Catholic World News News Feature
NEW CANONICAL STATUS FOR ITALIAN GROUP October 03, 1996
VATICAN (CWN) -- An Italian organization, the Association of Missionaries of Political Charity, will be recognized under Canon Law as an "international private association of the faithful, of pontifical right, with a juridical personality." That recognition will be granted for five years "ad experimentum"-- as an experiment.
Although the organization that has been granted this special designation is not widely known, especially outside Italy, the move does carry some special significance. As a measure of that importance, the decree granting this new canonical status-- signed by Cardinal Eduardio Pironio in his capacity as president of the Pontifical Council for the Laity-- was the subject of a full-page article in today's issue of L'Osservatore Romano.
Twenty years ago, a man named Alfred Luciani founded the Association of Missionaries of Political Charity, an organization devoted to the promotion of Catholic social teaching in the world of politics. Cardinal Pironio recognized the group for its efforts to "promote and cultivate authentic Christian vocations toward political engagement." Thus the canonical recognition of the group is, in effect, an acknowledgment by the Church that the members of the Association have a calling to work within the secular world for the promotion of the Gospel. Cardinal Pironio explained that under the new Code of Canon Law-- informed by the call of Vatican II for lay people to work within the secular world to transform their society-- recognizes the validity and importance of such lay vocations.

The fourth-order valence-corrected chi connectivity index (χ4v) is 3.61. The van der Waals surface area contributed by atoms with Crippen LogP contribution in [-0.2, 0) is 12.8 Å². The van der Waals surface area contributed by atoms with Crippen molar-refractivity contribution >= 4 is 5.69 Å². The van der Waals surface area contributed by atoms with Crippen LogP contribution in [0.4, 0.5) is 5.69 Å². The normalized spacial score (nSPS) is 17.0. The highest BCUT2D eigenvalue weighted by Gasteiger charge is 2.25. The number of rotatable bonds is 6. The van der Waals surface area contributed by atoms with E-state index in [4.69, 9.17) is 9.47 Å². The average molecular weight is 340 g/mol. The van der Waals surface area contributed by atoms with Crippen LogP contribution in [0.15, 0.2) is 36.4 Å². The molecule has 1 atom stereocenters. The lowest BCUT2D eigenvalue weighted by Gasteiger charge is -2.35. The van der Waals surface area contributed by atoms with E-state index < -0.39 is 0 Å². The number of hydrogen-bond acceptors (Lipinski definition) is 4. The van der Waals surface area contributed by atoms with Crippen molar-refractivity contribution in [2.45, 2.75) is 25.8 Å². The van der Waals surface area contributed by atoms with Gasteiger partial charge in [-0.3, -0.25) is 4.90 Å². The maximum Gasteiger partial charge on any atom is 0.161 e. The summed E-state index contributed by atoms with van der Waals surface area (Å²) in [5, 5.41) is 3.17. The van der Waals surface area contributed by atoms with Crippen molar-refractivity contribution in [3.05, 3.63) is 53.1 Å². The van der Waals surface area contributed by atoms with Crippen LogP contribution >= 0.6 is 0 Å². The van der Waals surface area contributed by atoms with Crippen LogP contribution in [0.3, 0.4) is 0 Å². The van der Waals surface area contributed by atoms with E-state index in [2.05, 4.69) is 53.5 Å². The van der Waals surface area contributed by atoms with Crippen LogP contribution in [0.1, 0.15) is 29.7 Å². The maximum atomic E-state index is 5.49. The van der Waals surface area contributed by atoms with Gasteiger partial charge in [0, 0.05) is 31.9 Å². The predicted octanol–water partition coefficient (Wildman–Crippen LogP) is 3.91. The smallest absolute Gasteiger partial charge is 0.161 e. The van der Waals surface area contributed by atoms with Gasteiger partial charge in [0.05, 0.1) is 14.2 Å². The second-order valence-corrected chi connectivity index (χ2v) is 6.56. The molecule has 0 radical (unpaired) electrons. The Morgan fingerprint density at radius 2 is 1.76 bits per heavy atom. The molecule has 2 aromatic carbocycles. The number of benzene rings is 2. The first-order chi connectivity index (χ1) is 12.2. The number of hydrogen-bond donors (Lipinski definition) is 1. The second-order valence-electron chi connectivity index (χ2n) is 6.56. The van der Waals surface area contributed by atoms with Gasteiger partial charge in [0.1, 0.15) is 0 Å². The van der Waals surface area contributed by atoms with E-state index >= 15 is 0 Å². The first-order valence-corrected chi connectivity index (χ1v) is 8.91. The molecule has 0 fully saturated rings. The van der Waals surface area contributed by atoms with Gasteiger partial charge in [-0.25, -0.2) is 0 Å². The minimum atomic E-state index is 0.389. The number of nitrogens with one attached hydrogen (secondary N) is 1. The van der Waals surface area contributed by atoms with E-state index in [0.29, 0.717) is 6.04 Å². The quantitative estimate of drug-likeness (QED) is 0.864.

For Alfredo Luciani, the founder and president of the Association, the new canonical recognition is "an extraordinary event." Working as a Christian in the political world, he said, is a form of "service for the common good." Such a calling, he insisted, should be presented to the laity as a form of sanctification and evangelization. Toward that end, his Association insists that lay people must receive the political training and spiritual formation they need to make their work a form of apostolate, guided not only by good intentions but by the highest professional standards as well.